Dave Carter & Tracy Grammer
This review is written by Kevin McCarthy, 5/01
"Kevin and Maxine’s Celtic & Folk Music CD Reviews"
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First run through: intriguing, maybe a little different. Second go around: a delectable, multi-layered release, glowing with power, beauty, insight and subtlety. The experience to be had: climb aboard and travel familiar territory with Dave Carter and Tracy Grammer, but look for previously undiscovered passageways. For Carter and Grammer releases are change agents for those willing to journey baggageless. The end result is an altered vision, seeing the old and the new in a deeper and more appreciative manner.
Carter's songwriting is, as always, superlative. It's as if he doesn't actually compose but instead takes a form of dictation, in tune with messages revealed to him through some sort of unique cosmic consciousness. Like the great marble sculptors of the past, the final product already exists--Carter's greatness is his ability to provide nuance and shading while releasing these gifts from their mortal trappings.
What about those aforementioned differences? Drum and percussion are more prominent than in the past, and Grammer also provides a number of scintillating violin solos and flourishes. The singing is equally divided with each artist featured on six cuts.
"Ordinary Man" opens the release. Songs about cookie cutter lives, fitting into molds and accepting conventional roles are not new. But the difference is when Carter writes and Grammer sings:
"...'go home, go home,' the mayor cried when Jesus came to city hall, 'causeIn "Disappearing Man," Carter so delicately and uniquely describes a couple's divergent feelings as, again, Grammer sings:
this is an ordinary town and the prophet stands alone
this is an ordinary town and we crucify our own
and every highway leads you prodigal again
to the ordinary houses you were brought up in..."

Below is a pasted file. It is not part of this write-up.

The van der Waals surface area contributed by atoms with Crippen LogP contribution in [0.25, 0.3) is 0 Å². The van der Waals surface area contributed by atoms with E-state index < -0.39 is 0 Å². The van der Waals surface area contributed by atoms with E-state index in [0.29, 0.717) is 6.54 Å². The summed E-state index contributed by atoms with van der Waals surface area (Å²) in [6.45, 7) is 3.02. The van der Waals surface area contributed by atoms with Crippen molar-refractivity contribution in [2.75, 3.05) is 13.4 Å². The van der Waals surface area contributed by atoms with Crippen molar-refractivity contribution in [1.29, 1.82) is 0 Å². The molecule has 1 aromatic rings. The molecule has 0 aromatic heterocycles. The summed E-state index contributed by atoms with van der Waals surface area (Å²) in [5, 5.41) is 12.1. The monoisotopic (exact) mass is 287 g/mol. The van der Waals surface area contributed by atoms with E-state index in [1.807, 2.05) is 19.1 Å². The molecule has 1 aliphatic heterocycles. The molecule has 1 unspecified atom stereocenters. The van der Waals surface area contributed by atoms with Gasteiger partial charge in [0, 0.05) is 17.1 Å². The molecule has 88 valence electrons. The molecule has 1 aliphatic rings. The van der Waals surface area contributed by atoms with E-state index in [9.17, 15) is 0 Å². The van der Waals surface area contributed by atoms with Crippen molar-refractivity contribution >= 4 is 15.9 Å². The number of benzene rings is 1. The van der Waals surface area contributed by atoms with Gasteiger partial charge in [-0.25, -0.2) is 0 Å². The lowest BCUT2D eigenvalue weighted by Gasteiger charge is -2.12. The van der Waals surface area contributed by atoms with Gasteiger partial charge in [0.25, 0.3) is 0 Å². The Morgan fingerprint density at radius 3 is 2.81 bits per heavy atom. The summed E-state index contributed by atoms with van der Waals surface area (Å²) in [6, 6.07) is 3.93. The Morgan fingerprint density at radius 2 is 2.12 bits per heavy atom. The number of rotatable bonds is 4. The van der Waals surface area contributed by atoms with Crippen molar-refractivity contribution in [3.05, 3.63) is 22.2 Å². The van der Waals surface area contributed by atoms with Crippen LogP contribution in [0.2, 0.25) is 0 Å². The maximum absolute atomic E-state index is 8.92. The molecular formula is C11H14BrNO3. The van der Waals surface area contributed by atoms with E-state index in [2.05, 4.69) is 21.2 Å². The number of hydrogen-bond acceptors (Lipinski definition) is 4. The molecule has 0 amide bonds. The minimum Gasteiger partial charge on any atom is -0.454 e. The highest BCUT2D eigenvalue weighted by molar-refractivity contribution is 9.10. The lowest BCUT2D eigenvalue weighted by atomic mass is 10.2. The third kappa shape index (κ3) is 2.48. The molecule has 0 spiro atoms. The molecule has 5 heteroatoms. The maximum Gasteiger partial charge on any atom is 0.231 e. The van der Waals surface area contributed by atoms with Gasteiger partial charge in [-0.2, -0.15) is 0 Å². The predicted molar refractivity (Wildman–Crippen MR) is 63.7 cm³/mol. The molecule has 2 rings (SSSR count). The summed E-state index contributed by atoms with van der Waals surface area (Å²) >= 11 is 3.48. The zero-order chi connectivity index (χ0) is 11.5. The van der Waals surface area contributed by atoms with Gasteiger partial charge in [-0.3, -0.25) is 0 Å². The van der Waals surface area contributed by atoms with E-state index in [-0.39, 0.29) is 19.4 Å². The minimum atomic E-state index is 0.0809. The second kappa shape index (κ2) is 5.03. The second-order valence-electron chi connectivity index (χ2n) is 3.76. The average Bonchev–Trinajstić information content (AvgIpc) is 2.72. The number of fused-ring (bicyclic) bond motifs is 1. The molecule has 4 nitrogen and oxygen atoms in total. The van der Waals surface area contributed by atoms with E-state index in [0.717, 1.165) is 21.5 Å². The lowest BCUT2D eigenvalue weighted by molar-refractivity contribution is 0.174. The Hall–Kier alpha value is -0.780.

"...in the dark, in the dawn, with your wedding dress in tattersGrammer sings of the attraction of differences in "236-6132":
you reveal the yearning desert in the country of your skin
how you ache for the fawn and he says it doesn't matter
but it does, and he's gone, and you know that he won't be back again..."
"...'cause he feints and fades from view like a fighter ducks a glove"I Go Like the Raven," with a Grammer-led violin rhythm that would get a corpse a twitchin', precedes "Highway 80," the usual nod to road songs included on all Carter-Grammer releases.
though I play the highway kind and he the china dancer
If I was afraid to break and bleed
I would find someone much easier to need..."
"The Gentle Arms of Eden" and "Merlin's Lament" both feature lyrics that will elicit tears. Sweetly yet cannily depicting evolution, Carter's mantra-like chorus in "The Gentle Arms of Eden," goes:
"...This is my home, this is my only home
this is the only sacred ground that I have ever known
and should I stray in the dark night alone
rock me goddess in the gentle arms of Eden..."
In "Merlin's Lament," Carter sings:
"...and joy my love was a dancin' spring, and life from the touch of her lipsAs with "Farewell to Bitterroot Valley," the last cut on their 2000 release "Tanglewood Tree," Grammer closes with a soft, soulful offering, "Gentle Soldier of My Soul." A perfect landing indeed.
and a brook ran mad to my cave downstream from the miracle hills of her hips
she will not come back, she will not come back,
though the stars hang their tears in the trees
and tireless Orion lies spent in his tracks
she will not come back, she will not come back
she will not come back to me, she will not come back to me"
How do you top "Tanglewood Tree," the most-played folk release of 2000? Drum Hat Buddha.
Carter, on vocals, guitar, banjo, harmonium, mandolin and organ; and Grammer, on vocals, violin, mandolin, guitar and percussion, are backed by Lorne Entress on drums and percussion; Donny Wright on electric and acoustic bass; Eric Park on accordion; Billy Oskay on violin and harmonium; Nancy Ives on cello; Tim Darby on slide resonator guitar and Claire Bard on backing vocals.
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